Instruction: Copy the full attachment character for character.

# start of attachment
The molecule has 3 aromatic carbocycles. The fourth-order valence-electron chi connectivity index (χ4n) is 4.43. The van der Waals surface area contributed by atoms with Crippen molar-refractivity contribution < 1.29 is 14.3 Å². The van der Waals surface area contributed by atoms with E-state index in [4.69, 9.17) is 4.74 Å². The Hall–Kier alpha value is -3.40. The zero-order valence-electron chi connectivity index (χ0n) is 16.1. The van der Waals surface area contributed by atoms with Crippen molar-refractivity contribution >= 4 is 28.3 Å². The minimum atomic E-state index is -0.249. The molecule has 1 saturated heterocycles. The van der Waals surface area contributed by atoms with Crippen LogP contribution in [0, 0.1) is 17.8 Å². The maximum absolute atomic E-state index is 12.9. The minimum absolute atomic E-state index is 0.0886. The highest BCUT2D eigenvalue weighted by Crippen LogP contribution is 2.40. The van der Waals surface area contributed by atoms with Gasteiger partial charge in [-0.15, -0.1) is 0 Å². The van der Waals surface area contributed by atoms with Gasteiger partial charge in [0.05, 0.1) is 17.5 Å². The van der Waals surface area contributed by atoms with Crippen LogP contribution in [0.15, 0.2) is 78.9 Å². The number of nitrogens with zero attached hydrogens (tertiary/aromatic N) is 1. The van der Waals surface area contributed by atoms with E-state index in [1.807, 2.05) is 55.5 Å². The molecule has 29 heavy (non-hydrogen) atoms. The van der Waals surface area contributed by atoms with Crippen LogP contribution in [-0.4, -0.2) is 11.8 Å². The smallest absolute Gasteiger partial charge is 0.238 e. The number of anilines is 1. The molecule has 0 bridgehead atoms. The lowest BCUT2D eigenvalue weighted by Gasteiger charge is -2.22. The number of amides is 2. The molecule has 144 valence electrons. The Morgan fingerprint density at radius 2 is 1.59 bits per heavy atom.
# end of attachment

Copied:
The molecule has 3 aromatic carbocycles. The fourth-order valence-electron chi connectivity index (χ4n) is 4.43. The van der Waals surface area contributed by atoms with Crippen molar-refractivity contribution < 1.29 is 14.3 Å². The van der Waals surface area contributed by atoms with E-state index in [4.69, 9.17) is 4.74 Å². The Hall–Kier alpha value is -3.40. The zero-order valence-electron chi connectivity index (χ0n) is 16.1. The van der Waals surface area contributed by atoms with Crippen molar-refractivity contribution >= 4 is 28.3 Å². The minimum atomic E-state index is -0.249. The molecule has 1 saturated heterocycles. The van der Waals surface area contributed by atoms with Crippen LogP contribution in [0, 0.1) is 17.8 Å². The maximum absolute atomic E-state index is 12.9. The minimum absolute atomic E-state index is 0.0886. The highest BCUT2D eigenvalue weighted by Crippen LogP contribution is 2.40. The van der Waals surface area contributed by atoms with Gasteiger partial charge in [-0.15, -0.1) is 0 Å². The van der Waals surface area contributed by atoms with Gasteiger partial charge in [0.05, 0.1) is 17.5 Å². The van der Waals surface area contributed by atoms with Crippen LogP contribution in [0.15, 0.2) is 78.9 Å². The number of nitrogens with zero attached hydrogens (tertiary/aromatic N) is 1. The van der Waals surface area contributed by atoms with E-state index in [1.807, 2.05) is 55.5 Å². The molecule has 29 heavy (non-hydrogen) atoms. The van der Waals surface area contributed by atoms with Crippen LogP contribution in [-0.4, -0.2) is 11.8 Å². The smallest absolute Gasteiger partial charge is 0.238 e. The number of anilines is 1. The molecule has 0 bridgehead atoms. The lowest BCUT2D eigenvalue weighted by Gasteiger charge is -2.22. The number of amides is 2. The molecule has 144 valence electrons. The Morgan fingerprint density at radius 2 is 1.59 bits per heavy atom.